Equifax Sent Out Incorrect Credit Scores for Millions of Customers

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KEY POINTS

  • Credit bureau Equifax sent out millions of incorrect credit scores due to a coding issue.
  • Most were small changes, as less than 300,000 scores were altered by 25 points or more.
  • Consumers who believe they were affected should contact their lenders to see what can be done.


Auto loans, credit cards, and even mortgage applications may have been affected.

Between March 17 and April 6, 2022, Equifax issued millions of incorrect credit scores to lenders. The error was reported by The Wall Street Journal and then confirmed by Equifax last week.

Your credit score plays a huge role when you apply for any sort of loan or line of credit. Most of these incorrect scores weren't different enough to make an impact, but some consumers could have received an incorrect lending decision based on the mistake.

What happened

According to Equifax, a coding issue impacted how some of its credit scores were calculated from March 17 to April 6. The credit reporting agency has confirmed that the issue was fixed on April 6, and that no information in anyone's credit report was changed. It was strictly credit scores that were affected.

During that time frame, Equifax provided these inaccurate credit scores to lenders. That means lenders may have used these scores when making decisions on:

Although there were millions of inaccurate credit scores, Equifax reports that most scores didn't change much. In its analysis, it found that less than 300,000 consumers experienced a score shift of 25 points or more.

If you're wondering why that matters, it's because small credit score differences typically wouldn't affect a lender's decision. For example, a credit score of 710 and a score of 715 aren't materially different to lenders. They're both in the same range, and they'd most likely receive the same terms on a loan.

That still leaves plenty of consumers who could have been affected, however, and a class action lawsuit has been filed. Equifax is working with banks to determine the consumer impact, but you can also look into it on your own.

How to check if you were affected

To be clear, the Equifax miscalculation only impacted credit scores it issued from March 17 to April 6. There may be some applications from before March 17 that were affected if there was an underwriting delay. But if you didn't apply for anything from mid-March to April 6, you're safe.

If you did apply for any loans or credit cards and the lender used your Equifax score, this issue may have impacted its decision. Start by reviewing documentation you received for one of the following:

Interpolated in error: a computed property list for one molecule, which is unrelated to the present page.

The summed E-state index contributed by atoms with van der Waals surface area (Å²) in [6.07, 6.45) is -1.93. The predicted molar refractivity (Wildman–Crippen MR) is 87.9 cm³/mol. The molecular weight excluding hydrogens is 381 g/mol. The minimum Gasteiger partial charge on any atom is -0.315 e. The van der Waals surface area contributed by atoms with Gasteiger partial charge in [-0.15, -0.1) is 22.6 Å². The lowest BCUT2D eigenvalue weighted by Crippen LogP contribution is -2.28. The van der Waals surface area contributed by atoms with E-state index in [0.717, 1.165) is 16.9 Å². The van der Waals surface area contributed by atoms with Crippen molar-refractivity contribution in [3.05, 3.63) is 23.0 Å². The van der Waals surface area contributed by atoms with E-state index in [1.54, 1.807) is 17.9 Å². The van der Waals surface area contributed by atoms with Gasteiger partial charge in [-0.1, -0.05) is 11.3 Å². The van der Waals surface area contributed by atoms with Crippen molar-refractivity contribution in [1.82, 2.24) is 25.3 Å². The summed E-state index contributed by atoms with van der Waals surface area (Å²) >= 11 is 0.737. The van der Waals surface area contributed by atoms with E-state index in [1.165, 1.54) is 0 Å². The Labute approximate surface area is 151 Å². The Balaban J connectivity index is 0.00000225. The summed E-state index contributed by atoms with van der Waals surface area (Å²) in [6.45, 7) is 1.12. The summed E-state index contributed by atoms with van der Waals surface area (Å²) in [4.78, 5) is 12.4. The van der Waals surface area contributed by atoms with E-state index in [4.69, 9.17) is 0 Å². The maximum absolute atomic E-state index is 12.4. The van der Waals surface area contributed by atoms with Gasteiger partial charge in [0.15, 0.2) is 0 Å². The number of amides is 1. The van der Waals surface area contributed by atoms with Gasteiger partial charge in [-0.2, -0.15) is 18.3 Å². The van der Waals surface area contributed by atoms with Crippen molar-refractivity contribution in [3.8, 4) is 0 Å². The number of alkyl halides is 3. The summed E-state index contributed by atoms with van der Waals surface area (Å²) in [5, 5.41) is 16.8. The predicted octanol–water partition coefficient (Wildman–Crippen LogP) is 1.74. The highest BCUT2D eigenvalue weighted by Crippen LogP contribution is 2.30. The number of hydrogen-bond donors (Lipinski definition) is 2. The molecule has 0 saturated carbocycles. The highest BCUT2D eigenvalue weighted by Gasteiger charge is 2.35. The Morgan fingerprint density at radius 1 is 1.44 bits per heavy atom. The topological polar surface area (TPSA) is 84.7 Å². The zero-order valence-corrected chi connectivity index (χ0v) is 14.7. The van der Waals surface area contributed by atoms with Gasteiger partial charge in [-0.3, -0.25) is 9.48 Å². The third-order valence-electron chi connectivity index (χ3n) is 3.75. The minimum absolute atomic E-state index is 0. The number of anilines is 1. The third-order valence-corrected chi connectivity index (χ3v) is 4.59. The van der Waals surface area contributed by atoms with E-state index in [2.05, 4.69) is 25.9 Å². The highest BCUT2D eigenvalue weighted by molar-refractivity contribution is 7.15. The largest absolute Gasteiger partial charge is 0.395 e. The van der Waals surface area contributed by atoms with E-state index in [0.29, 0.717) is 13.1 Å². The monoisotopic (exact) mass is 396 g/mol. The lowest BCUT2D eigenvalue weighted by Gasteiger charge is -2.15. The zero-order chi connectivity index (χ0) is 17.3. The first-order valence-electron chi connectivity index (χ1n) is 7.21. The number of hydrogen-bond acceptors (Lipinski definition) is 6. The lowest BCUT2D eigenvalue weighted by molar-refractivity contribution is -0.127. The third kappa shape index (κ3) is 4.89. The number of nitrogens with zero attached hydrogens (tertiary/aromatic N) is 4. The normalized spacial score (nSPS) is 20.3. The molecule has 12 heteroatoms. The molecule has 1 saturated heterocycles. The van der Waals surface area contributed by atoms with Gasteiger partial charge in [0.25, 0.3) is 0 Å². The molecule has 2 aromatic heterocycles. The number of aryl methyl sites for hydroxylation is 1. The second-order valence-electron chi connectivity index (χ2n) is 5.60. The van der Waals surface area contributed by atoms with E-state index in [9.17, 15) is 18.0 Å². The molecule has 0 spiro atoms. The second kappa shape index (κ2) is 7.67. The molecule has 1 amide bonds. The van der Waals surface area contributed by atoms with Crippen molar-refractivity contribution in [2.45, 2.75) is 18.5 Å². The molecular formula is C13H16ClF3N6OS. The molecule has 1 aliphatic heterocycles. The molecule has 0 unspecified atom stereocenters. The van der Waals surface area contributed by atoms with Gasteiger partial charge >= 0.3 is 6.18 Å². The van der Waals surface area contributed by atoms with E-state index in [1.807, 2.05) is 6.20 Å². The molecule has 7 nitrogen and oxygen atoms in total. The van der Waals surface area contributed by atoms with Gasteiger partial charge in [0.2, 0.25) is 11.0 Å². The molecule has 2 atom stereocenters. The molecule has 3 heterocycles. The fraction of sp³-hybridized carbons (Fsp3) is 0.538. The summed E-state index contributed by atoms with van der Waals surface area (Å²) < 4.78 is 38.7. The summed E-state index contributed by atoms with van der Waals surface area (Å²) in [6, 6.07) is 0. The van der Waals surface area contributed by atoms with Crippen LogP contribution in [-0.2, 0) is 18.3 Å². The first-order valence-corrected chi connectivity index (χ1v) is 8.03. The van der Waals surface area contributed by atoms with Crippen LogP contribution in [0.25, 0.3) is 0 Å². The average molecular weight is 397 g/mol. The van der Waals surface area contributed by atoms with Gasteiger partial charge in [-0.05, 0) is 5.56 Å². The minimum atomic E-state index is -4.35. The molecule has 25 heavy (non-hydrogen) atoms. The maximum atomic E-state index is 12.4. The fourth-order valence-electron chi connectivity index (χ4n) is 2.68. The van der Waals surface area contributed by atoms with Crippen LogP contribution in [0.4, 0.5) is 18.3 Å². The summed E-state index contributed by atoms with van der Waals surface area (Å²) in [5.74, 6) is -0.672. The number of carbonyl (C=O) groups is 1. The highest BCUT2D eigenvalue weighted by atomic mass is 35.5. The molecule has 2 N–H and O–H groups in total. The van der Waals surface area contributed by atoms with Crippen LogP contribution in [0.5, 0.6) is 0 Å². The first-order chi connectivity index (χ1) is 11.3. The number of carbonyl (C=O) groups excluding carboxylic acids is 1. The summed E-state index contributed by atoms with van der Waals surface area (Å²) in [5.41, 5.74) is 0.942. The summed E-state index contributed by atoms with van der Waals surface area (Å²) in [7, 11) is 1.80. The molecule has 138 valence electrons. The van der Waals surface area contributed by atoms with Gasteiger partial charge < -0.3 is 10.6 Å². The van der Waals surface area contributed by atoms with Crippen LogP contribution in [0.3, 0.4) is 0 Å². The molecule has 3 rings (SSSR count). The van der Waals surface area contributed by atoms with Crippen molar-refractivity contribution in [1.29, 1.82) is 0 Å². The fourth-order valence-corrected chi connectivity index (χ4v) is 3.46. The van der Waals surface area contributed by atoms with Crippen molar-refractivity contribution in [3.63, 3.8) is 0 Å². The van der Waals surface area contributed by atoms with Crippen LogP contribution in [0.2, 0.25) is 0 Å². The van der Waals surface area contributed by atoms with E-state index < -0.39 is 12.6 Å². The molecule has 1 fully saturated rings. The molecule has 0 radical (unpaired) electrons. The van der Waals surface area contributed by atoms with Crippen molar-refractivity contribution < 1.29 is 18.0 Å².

• Adverse action notice: A letter sent by a lender if it denies a consumer's application.
  • Risk-based printing notice: A letter sent by a lender if it approves a consumer's application but gives them less favorable terms due to their credit history.

These letters are both required by law, and lenders are also required to include the information they used to make their decision. If a lender used your Equifax credit score as part of its decision, then it must include the score in its letter to you.

You can also check your credit report with Equifax. You're entitled to one free credit report from each credit reporting agency per year. Credit reports from Equifax can be requested on its website or on AnnualCreditReport.com.

Once you have your Equifax credit report, see if there were any hard credit inquiries from March 17 to April 6. This indicates that a lender or another third party checked your credit with Equifax. If you find one, there's a chance an incorrect score was issued for you.

What to do next

If you think you could have been denied on an application or received less favorable terms because of Equifax, contact the lender to see what can be done. You can also call Equifax at 1-888-378-4329. Its call center is open from 9 a.m. to 9 p.m. EDT, Monday through Friday, and from 9 a.m. to 6 p.m. EDT, Saturday and Sunday.

Equifax should reach out directly to everyone who was affected, so keep an eye out for emails or letters.

It's certainly frustrating to see a credit bureau make such a colossal mistake. And since it likely influenced at least some lending decisions, it could end up being a complicated issue to untangle. For those who were affected, the best option is to work with their lenders to see what can be done.

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